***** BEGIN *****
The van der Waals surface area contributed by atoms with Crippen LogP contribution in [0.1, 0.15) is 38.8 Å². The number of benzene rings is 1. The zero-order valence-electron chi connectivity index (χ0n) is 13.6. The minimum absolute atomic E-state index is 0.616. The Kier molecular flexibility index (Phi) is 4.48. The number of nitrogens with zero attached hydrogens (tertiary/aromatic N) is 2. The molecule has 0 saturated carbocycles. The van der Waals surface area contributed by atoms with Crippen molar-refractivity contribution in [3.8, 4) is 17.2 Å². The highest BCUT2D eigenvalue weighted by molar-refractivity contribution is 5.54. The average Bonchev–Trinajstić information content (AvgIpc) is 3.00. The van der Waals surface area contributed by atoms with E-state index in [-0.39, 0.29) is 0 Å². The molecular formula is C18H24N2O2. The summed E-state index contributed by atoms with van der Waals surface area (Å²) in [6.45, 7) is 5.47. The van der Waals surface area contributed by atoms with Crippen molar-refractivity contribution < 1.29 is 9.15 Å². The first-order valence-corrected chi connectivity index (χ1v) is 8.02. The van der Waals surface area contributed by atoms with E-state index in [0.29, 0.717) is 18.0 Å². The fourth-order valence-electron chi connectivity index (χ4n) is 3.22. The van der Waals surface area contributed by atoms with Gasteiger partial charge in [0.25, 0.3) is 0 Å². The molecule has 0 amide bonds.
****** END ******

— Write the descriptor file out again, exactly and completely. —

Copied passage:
The van der Waals surface area contributed by atoms with Crippen LogP contribution in [0.1, 0.15) is 38.8 Å². The number of benzene rings is 1. The zero-order valence-electron chi connectivity index (χ0n) is 13.6. The minimum absolute atomic E-state index is 0.616. The Kier molecular flexibility index (Phi) is 4.48. The number of nitrogens with zero attached hydrogens (tertiary/aromatic N) is 2. The molecule has 0 saturated carbocycles. The van der Waals surface area contributed by atoms with Crippen molar-refractivity contribution in [3.8, 4) is 17.2 Å². The highest BCUT2D eigenvalue weighted by molar-refractivity contribution is 5.54. The average Bonchev–Trinajstić information content (AvgIpc) is 3.00. The van der Waals surface area contributed by atoms with E-state index in [-0.39, 0.29) is 0 Å². The molecular formula is C18H24N2O2. The summed E-state index contributed by atoms with van der Waals surface area (Å²) in [6.45, 7) is 5.47. The van der Waals surface area contributed by atoms with Crippen molar-refractivity contribution < 1.29 is 9.15 Å². The first-order valence-corrected chi connectivity index (χ1v) is 8.02. The van der Waals surface area contributed by atoms with E-state index in [0.29, 0.717) is 18.0 Å². The fourth-order valence-electron chi connectivity index (χ4n) is 3.22. The van der Waals surface area contributed by atoms with Gasteiger partial charge in [0.25, 0.3) is 0 Å². The molecule has 0 amide bonds.